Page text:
And with Littler Man, I'm thinking, it will be the same way. Somewhere in that delicious conglomeration of roly-poly flesh and baby-belly-laughs and drooly toothless grins is a real person, slowly getting ready to develop. He will be one thing or another. He will dance or he will run or he will tell stories or he will cook for everybody; he will gravitate towards some activities and not others; he will have a personality and a sense of humor (God willing). I used to think parents had all kinds of influence on their kids, but really, I get it now, it's the parents' job to provide a loving environment for them to freely grow up into themselves. And it's weird to think that this baby, this bundle of warm cuteness who cuddles up against me in his sleep, is already a person, but I just don't know who yet. It's so weird to think that you don't know who your kid will be, even though you feel as though you know them so intimately. I know every time the kid poops, and I clean his most intimate parts for him, and I latch him onto an intimate part of myself every time he's hungry, and yet I don't really know him yet. It's weirdly like a one-night-stand -- that most intimate of acts committed with a stranger.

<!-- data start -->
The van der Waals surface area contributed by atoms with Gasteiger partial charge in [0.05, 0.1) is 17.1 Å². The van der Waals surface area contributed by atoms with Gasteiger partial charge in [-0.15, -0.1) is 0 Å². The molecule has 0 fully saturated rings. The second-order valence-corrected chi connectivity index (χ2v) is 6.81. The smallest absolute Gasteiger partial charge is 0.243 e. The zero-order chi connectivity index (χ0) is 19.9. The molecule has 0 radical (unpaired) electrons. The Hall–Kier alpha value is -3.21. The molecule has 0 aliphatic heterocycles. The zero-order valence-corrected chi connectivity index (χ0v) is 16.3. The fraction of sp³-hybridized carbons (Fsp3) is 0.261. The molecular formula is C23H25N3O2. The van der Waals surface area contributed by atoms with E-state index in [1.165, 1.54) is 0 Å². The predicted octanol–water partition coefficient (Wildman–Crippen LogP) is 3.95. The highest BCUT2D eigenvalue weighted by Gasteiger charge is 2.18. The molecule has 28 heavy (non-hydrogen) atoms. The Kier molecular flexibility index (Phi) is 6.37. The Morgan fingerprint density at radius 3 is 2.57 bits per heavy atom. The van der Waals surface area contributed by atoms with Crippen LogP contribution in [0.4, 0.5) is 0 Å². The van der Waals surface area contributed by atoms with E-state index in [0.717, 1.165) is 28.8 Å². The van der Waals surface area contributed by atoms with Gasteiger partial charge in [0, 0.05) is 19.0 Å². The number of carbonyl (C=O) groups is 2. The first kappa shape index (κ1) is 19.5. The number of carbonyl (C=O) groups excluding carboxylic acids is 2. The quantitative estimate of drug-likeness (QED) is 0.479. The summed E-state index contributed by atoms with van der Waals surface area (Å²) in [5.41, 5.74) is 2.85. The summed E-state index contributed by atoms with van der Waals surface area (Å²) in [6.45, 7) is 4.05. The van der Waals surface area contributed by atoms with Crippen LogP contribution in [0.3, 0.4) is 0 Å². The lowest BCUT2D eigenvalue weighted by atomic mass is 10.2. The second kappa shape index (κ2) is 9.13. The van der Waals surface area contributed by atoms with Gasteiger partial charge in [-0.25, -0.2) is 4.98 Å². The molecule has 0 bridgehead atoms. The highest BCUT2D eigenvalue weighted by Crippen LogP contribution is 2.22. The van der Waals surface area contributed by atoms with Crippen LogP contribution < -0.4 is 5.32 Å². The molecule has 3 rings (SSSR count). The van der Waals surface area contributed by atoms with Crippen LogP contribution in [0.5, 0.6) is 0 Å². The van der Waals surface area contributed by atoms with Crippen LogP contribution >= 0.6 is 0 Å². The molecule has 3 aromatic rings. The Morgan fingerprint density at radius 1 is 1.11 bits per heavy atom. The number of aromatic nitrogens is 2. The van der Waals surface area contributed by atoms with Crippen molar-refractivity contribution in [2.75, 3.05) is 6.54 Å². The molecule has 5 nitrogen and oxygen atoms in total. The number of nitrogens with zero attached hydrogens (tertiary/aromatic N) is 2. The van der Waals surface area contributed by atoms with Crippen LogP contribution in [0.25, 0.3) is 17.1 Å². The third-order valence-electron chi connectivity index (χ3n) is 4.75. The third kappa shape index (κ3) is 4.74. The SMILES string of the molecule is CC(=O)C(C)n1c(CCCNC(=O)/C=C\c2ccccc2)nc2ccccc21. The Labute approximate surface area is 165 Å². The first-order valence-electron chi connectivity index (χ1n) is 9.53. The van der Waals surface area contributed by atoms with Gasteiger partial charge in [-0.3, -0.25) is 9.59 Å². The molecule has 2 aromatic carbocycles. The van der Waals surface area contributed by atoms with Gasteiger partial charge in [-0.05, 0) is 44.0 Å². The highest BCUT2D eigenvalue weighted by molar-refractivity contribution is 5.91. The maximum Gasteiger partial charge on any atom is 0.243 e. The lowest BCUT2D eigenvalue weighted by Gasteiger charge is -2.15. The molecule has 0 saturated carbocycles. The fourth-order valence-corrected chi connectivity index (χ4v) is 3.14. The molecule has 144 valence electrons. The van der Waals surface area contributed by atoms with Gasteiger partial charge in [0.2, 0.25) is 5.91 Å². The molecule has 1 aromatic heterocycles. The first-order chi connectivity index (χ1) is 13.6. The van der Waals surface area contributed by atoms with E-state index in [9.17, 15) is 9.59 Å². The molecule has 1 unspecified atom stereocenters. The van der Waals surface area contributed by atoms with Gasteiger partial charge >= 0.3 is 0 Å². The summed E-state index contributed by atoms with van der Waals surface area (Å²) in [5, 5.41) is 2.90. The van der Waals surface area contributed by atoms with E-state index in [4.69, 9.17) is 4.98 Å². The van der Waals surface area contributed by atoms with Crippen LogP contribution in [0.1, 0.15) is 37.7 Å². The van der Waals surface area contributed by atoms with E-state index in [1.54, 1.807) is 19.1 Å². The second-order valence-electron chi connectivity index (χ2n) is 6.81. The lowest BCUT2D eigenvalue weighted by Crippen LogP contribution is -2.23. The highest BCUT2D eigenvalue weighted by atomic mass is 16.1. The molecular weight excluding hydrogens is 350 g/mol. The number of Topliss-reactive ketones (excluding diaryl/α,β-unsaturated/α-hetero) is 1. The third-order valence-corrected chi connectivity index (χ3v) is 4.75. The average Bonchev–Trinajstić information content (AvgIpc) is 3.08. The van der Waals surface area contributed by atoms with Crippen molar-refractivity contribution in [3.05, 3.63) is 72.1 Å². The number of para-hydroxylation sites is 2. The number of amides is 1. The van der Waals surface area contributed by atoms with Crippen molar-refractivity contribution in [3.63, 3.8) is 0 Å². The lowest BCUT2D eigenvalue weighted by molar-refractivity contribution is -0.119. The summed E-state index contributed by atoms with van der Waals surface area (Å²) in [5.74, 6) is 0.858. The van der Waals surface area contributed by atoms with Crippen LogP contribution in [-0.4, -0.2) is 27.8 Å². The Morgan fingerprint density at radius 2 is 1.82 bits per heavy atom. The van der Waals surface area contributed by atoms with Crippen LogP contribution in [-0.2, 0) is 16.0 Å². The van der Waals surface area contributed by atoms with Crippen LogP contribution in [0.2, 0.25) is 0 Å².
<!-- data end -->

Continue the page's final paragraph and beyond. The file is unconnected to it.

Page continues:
I'm writing this and I'm thinking: This is a cliche. Everybody knows this about babies. And that is true. In fact, anything you write about babies is already a cliche, because everything has been said, not only by brilliant and well-known writers, but also by every mom or dad who strikes up a chat with another parent at the playground.

But there is a compulsion to say it anyway, because what is a cliche to someone who has been a parent for 30 years is a powerfully tangible, almost bodily truth to a new parent, or even a parent of a new baby. Oh my god, you think, he's growing so fast I can almost see him do it! And it doesn't feel like a cliche, but rather like an earth-shattering revelation. And it is, but when I say these things to my mother -- grandmother of 11 -- she smiles in a sweetly beautific way that says "Yes, you get it now." Meaning, that which she has known since 1963, when she had her first baby, and when (I'm sure) her own mother gave her the same beautific smile.

To me, though, it's a revelation --Babies are a mystery! -- and I vaguely feel as though I should be given the Nobel prize for discovering it.

Wednesday, October 12, 2011

Little Man has a sibling. I know! I'm as surprised as anyone. It's the weirdest thing... I was just trying to catch up on some stuff, you know, dishes and whatnot, and suddenly, kaboom! There was a newborn baby in the house, all wiggly and cute and asking to be fed, diapered, held, you know -- mothered. And I looked at myself and said, Oh, hey, I'm a mother! I could take this on! And so I did. And so there was Littler Man.